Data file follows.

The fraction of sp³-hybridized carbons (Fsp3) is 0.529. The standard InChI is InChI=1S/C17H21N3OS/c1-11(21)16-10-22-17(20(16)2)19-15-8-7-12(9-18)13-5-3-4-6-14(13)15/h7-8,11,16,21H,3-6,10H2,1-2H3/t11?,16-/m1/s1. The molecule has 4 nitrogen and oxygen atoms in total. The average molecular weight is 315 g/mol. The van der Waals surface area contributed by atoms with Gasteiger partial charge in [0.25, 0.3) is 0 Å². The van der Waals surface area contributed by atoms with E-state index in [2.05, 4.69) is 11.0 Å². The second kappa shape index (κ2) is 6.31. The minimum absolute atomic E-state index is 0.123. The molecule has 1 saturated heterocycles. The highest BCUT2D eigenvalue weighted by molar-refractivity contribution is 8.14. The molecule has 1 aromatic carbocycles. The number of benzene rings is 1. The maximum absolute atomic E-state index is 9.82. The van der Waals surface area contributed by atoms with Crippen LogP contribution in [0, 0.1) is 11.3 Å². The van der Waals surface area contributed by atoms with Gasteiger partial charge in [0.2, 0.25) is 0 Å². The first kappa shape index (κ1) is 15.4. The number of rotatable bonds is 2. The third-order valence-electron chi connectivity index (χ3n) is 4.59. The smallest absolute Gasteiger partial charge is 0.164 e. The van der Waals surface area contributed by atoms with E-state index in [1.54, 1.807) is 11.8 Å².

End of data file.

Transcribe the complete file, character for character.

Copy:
The fraction of sp³-hybridized carbons (Fsp3) is 0.529. The standard InChI is InChI=1S/C17H21N3OS/c1-11(21)16-10-22-17(20(16)2)19-15-8-7-12(9-18)13-5-3-4-6-14(13)15/h7-8,11,16,21H,3-6,10H2,1-2H3/t11?,16-/m1/s1. The molecule has 4 nitrogen and oxygen atoms in total. The average molecular weight is 315 g/mol. The van der Waals surface area contributed by atoms with Gasteiger partial charge in [0.25, 0.3) is 0 Å². The van der Waals surface area contributed by atoms with E-state index in [2.05, 4.69) is 11.0 Å². The second kappa shape index (κ2) is 6.31. The minimum absolute atomic E-state index is 0.123. The molecule has 1 saturated heterocycles. The highest BCUT2D eigenvalue weighted by molar-refractivity contribution is 8.14. The molecule has 1 aromatic carbocycles. The number of benzene rings is 1. The maximum absolute atomic E-state index is 9.82. The van der Waals surface area contributed by atoms with Crippen LogP contribution in [0, 0.1) is 11.3 Å². The van der Waals surface area contributed by atoms with Gasteiger partial charge in [0.2, 0.25) is 0 Å². The first kappa shape index (κ1) is 15.4. The number of rotatable bonds is 2. The third-order valence-electron chi connectivity index (χ3n) is 4.59. The smallest absolute Gasteiger partial charge is 0.164 e. The van der Waals surface area contributed by atoms with E-state index in [1.54, 1.807) is 11.8 Å².